Ryan Sandor Richards
on April 5, 2016
Auto-deploy is a really important feature of our product here at Runnable. It takes the tedium out of managing multiple testing and development environments. Via a GitHub webhook , we listen to push events that occur on our customers’ repositories and automatically deploy the changes to the Runnable Sandbox application.
A few weeks ago I ran into a situation that was rather troubling: a new branch I created didn’t show up in the app. Wondering if I had accidentally botched the command, I rechecked my terminal and confirmed that I had successfully pushed the branch to GitHub. A bit puzzled by the state of things, I decided to dig in and investigate the problem.
Starting with the webhook history in GitHub, I found that our API had responded to webhook handler with a 500 error. This was a bit odd since logic that handles webhooks is relatively straightforward and not prone to falling over. Still not fully grokking what had happened, I surfed over to our ops dashboards to see if anything was afoot during the time of the push. The graphs showed that the API was under unusually heavy load during the time. The API must have choked due to resource constraints and my push event was lost.
Noting that this was a pretty serious consistency problem, I talked the situation over with some of the other members on the team. One person said we should simply add more API instances to more evenly distribute the load. Another suggested that we take on the arduous task of factoring the webhook handling out of API completely. Yet another questioned if it was really all that important, since the existing implementation did work most of the time.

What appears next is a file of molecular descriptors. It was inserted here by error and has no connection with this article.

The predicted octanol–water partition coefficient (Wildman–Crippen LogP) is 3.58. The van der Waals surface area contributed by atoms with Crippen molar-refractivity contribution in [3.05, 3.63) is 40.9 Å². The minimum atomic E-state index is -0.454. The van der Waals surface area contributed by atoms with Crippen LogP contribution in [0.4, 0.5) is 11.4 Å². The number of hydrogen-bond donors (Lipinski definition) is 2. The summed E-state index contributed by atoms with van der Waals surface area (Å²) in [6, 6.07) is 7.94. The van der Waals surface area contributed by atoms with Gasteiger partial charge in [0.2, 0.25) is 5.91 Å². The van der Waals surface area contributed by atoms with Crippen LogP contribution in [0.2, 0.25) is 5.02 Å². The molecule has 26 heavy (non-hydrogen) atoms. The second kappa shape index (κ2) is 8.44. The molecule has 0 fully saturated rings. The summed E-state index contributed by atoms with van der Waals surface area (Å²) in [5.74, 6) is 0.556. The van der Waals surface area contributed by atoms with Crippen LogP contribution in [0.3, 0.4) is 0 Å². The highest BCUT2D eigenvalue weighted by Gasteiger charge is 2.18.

First, I considered if we should should scale-out the API, but that solution was subpar because no matter how far we scaled the system out it would eventually buckle and we’d lose push events. Next, I thought about factoring out the webhook functionality completely. Given enough time I would have loved to gone this route, but it would take quite a while and the currently implementation was working (albeit with minor hiccups). Finally, I mulled over the easiest tactic: doing nothing. This was not ideal because a single missed webhook could cause a lot of confusion for our customers.
While all fine ideas, none of the proposed solutions directly addressed the problem of losing push events. It seemed that what we needed was a thin persistence layer where the webhooks could “chillax” if the API didn’t have the resources to immediately handle them. After reviewing GitHub’s best practices article the solution became crystal clear. What we needed was a fire-and-forget worker microservice to support the API when it was overloaded.
Since we already use RabbitMQ internally the design of the new service was relatively straightforward. It would consist of exactly two parts:
An HTTP server that listened for GitHub webhook events and enqueued jobs
A worker server that dequeued jobs, deferred the logic to the API, and retried if something went wrong
I was very pleased with the solution. First, we didn’t have to undertake a large and lengthy refactor of an existing implementation. Second, we weren’t going to be arbitrarily scaling the API to handle a simple corner-case. And finally, it gave a us a place to start if we wanted to move the logic out of the API.
But what I loved most about the solution is that it was dead simple. Start to finish the project only took four days. This included 100% test coverage, sanity checking, code review, migrating existing webhooks, and the final production deploy.
We’ve been running the project, affectionately named “Drake”, for the last couple weeks and have seen some great results. Auto-deploys across all customer sandboxes have been much more consistent with zero dropped push events. Because we decoupled the entrypoint and isolated the error handling, we’ve uncovered a few quirks of API logic that were once hidden in a sea of logs. And finally, due to the exponential backoff scheme employed by our worker server library , we’ve even seen a slight drop in API resource usage.
My main takeaway from the whole process was that even though the big solutions held a lot of appeal, sometimes all one needs is something simple. And I’ll take simple elegance over debt inducing complexity any day of the week.